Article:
I have assumed, perhaps naturally, in light of some opposition, a somewhat defensive – and idealistic – attitude to my homeschooling efforts.
There are times – though – when I wonder whether I’m getting my messages across.
A science lesson. And I pose a question, as per my weighty Teaching Manual, ”why is it easier to remove a metal lid from a jam jar when you run warm water over the lid?”
Hat ponders this for a moment. Trying not to yawn. I am hoping she might tell me what the manual indicates I ought to hear: that the warm water causes the metal to expand which makes loosening the lid easier.
She doesn’t. She says ”because if you’ve left all sticky honey on the inside, the warm water will wash it off and you can unstick the lid”.
Not what the academics were looking for, I grant you, but hardly incorrect. Espeically given own housekeeping skills or lack of: Bovril jar in particular is a bugger to get off on account of sticky lid scenario.
Today, during history, we examined what earlier civilisations had brought us: Icarus a passion for flight; the Mexcans rubber, Leonardo da Vinci what eventually became the bicycle chain. Hat was enthralled. Less yawning.
Later – after school – she demanded a box, so, she informed me, “I can make an old fashioned chariot”.
I congratulated myself for getting message across apparently effortlessly and her for pursuing historical interest outside of the classroom.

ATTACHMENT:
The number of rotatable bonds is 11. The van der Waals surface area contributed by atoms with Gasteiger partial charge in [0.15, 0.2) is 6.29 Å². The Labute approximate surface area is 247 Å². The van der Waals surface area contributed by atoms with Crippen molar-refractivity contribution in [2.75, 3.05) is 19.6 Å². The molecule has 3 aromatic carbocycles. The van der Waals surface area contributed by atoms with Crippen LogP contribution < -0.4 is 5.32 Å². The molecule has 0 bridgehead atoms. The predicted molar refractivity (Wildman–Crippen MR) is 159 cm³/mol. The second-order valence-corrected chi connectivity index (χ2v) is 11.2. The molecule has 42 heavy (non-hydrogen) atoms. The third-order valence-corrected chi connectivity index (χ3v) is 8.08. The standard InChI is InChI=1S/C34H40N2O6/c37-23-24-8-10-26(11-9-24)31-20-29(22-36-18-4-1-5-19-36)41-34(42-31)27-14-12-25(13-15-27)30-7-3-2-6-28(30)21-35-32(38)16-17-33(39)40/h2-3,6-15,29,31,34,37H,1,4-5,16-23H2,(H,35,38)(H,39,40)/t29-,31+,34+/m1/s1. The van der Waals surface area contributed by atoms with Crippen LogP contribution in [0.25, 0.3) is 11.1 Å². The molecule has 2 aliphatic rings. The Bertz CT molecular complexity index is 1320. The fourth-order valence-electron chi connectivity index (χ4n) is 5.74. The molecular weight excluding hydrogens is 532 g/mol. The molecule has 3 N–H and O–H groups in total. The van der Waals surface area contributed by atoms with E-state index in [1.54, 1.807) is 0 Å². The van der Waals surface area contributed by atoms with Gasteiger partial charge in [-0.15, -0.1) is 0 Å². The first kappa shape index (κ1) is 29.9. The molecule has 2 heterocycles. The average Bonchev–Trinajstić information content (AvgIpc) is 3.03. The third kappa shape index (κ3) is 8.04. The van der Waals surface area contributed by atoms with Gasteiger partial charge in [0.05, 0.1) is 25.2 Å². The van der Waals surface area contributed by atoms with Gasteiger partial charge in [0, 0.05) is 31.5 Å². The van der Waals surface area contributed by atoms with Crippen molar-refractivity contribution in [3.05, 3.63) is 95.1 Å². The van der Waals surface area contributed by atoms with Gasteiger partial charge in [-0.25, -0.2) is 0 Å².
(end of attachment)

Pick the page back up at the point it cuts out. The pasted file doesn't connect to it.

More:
She cut a door in the box, made cardboard strips to simulate yoke, added string as a harness and furnished her chariot with a pink silk cushion. Then she attempted to push Cat 1, Orlanda, into the box in order to give her a ride around the house. Needless to say Orlanda wasn’t keen to partake of Hat’s historical adventure and reversed back out. Unfazed Hat began to cut what she called a ”drop hole” in the top of the box but no sooner had she ”dropped” Orlanda in than she shot out. Still determined to give the cat the ride of her life, Hat gathered up a handful of dagaa – the small dried fish we get here – posted them thru the drop hole and pushed temptation into Orlanda’s path. Cat sniffed, shot in and grabbed bounty and bolted.
Hat gave up with her and – bravely I thought – went in search of foul temptered Cat 2, Moshi, who had obviously already been alerted as to waiting fate by Orlanda’s complaining for she began to struggle and growl the moment Hat picked her up. Hat – wisely – before cat took her nose off, dropped her. Moshi ran away to hide and now Hat is entertaining herself with a game of Hide and Seek with two cats.
If nothing, Hat has honed her cardboard cutting prowess and is now learning something about animal behaviour: namely that cats aren’t into history.